For instance, if two borrowers have the same credit scores, paying on time and have $20,000 credit debt, the FNMA software will prefer the borrower who had a credit debt of $30,000 five months ago and have already paid half of it, compared to the borrower who had a debt of $2,000 five months ago, but add up an additional $5,000 and paying minimum amounts on-time.
Over time, Fannie Mae has identified those borrowers who pay their credit cards every end of the month are 60% less inclined to be behind on their loan than those consumers who only make minimum payments, even though they are done on time.
The move could help newer debtors with lower FICO scores due to a shorter credit rating, but are responsible in paying their debts on time.
Actually, it is considered to be better as opposed to having a higher credit score and longer credit file, but loading up account balances and using their credit limits.
Fannie Mae’s product manager, Mindy Armstrong, stated that credit cards are not a bad thing, as long as you know how to use them accordingly.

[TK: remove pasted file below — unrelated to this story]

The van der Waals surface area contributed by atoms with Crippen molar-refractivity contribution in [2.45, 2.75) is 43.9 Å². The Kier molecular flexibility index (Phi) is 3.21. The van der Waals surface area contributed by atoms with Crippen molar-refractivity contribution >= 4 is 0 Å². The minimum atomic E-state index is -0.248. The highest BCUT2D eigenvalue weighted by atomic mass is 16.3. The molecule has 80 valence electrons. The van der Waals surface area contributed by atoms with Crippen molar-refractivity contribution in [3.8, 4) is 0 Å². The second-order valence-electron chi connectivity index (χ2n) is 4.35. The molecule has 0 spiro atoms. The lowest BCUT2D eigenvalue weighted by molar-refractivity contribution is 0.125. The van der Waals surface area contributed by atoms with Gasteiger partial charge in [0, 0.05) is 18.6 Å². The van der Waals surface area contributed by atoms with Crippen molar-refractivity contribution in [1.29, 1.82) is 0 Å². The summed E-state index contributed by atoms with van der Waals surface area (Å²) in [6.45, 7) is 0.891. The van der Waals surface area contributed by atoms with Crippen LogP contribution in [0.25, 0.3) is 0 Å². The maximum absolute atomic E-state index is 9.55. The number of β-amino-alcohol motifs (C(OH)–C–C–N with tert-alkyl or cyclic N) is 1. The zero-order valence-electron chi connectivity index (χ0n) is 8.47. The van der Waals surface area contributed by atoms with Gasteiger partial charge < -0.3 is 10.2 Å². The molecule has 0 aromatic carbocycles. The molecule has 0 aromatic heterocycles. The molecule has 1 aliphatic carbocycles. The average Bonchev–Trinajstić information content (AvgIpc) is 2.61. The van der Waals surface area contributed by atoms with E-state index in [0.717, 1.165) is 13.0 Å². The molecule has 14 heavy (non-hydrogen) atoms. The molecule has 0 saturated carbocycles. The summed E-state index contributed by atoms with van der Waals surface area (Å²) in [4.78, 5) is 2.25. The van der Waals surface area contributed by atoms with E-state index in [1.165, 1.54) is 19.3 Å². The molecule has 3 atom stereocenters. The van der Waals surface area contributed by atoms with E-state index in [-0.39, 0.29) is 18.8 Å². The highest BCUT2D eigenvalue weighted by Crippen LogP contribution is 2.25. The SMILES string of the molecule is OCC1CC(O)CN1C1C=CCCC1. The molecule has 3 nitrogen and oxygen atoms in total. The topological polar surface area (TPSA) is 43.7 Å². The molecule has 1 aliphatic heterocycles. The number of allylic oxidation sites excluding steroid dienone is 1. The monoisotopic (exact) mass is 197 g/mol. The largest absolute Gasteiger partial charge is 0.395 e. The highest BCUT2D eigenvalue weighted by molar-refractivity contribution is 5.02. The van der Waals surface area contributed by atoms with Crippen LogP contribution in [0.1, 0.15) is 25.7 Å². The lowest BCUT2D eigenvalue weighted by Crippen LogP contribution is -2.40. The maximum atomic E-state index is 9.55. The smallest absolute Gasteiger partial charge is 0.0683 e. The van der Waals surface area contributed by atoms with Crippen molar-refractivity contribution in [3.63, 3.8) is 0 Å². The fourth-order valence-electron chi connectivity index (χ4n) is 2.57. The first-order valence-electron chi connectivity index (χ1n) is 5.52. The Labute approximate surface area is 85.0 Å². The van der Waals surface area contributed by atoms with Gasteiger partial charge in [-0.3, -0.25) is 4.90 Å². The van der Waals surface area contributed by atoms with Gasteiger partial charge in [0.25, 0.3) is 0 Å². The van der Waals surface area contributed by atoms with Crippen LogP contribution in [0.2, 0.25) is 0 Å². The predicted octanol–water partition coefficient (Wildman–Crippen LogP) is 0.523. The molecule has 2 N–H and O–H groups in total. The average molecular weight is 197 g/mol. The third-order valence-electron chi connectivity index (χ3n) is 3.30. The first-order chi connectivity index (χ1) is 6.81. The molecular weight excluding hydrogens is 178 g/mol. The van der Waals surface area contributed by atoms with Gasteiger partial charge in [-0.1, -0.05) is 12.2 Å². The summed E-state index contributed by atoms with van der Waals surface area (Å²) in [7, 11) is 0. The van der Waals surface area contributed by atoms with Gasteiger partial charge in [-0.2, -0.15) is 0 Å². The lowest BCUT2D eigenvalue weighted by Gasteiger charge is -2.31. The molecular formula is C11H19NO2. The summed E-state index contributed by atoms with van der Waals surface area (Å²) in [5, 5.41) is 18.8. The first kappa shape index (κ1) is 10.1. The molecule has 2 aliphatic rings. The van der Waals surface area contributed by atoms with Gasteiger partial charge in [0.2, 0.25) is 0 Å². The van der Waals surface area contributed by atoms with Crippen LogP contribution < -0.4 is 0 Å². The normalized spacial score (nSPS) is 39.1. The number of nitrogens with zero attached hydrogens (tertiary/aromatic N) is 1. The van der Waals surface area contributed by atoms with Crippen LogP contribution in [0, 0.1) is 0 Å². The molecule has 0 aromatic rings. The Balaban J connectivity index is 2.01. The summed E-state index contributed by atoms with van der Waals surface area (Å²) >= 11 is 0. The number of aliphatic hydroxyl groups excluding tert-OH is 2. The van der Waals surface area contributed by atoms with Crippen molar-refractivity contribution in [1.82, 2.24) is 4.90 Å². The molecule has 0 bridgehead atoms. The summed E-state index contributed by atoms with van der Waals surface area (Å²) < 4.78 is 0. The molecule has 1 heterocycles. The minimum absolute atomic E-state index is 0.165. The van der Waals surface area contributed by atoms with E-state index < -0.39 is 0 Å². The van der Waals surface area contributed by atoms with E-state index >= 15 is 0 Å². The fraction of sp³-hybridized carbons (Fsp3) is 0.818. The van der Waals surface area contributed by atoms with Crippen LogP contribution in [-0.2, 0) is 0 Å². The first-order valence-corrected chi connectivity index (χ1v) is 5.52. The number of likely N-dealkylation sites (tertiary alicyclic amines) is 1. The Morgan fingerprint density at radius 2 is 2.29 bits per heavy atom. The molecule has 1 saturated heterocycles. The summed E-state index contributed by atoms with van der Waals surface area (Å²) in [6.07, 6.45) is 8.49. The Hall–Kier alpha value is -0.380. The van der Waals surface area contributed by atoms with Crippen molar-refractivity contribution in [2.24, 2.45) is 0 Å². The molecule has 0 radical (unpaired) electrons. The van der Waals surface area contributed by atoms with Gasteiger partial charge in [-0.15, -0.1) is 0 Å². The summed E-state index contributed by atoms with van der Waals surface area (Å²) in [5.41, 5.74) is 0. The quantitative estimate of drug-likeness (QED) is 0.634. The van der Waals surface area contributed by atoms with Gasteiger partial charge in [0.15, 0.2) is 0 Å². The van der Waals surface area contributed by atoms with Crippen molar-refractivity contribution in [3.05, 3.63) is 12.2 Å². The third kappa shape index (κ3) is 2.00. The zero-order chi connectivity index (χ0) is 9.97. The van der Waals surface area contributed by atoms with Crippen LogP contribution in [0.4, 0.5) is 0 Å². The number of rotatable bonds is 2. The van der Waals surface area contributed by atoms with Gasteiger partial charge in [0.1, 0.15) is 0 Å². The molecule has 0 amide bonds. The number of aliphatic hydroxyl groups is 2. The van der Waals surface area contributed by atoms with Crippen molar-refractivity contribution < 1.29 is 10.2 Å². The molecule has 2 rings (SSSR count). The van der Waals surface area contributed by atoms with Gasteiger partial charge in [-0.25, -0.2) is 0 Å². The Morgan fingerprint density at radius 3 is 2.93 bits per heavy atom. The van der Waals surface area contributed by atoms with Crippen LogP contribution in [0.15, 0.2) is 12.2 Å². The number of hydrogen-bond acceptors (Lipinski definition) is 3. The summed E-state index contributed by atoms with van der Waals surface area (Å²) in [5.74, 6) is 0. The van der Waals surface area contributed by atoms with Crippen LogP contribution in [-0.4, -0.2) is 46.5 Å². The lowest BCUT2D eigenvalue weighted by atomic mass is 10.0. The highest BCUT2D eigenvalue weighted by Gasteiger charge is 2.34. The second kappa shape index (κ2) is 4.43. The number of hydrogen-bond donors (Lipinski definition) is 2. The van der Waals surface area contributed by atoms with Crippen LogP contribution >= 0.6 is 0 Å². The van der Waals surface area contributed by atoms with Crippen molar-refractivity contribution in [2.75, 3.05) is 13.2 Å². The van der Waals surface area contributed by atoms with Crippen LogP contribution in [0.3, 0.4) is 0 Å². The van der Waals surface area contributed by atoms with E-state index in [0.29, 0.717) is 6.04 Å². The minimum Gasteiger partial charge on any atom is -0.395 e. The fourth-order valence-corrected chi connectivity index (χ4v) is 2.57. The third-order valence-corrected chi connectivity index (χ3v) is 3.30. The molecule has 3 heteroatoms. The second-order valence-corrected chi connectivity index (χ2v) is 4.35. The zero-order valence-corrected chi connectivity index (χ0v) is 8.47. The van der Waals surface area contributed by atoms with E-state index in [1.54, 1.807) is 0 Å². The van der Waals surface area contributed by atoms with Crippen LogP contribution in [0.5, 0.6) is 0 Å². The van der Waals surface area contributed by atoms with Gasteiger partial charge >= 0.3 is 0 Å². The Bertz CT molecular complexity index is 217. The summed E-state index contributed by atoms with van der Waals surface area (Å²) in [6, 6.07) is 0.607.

In simple terms, the Desktop Underwriter (DU) gains access to all the payment history and patterns of a debtor.
It basically views those people who pay their balances in full or give large payments monthly more favorably, compared to those with similar monthly balance who only gives minimum payment.
Fannie Mae predicts that approximately 300,000 more consumers could be eligible for using trended data rather than underwriting credit minus it.
How to Prepare
When applying for your new mortgage, pay your credit card debt every month as much as possible in order to acquire the best mortgage rates.
If you can, pay your balances in full.
If you cannot afford to pay the whole amount of your accounts, then first pay the ones with the highest rates of interest and make sure to pay on time.
What is Trended Credit Data?
In the same way that fashion styles come and go, so does your credit history. Your payment patterns and balances also change with time.
Trended data gives information about previous payments, account balances, and the actual monthly payments done.
It provides more information, in which a credit report did not indicate before.
In the past, before the introduction of trended data, lenders didn’t have any idea what are the credit balances in the past month when they look at a credit card report.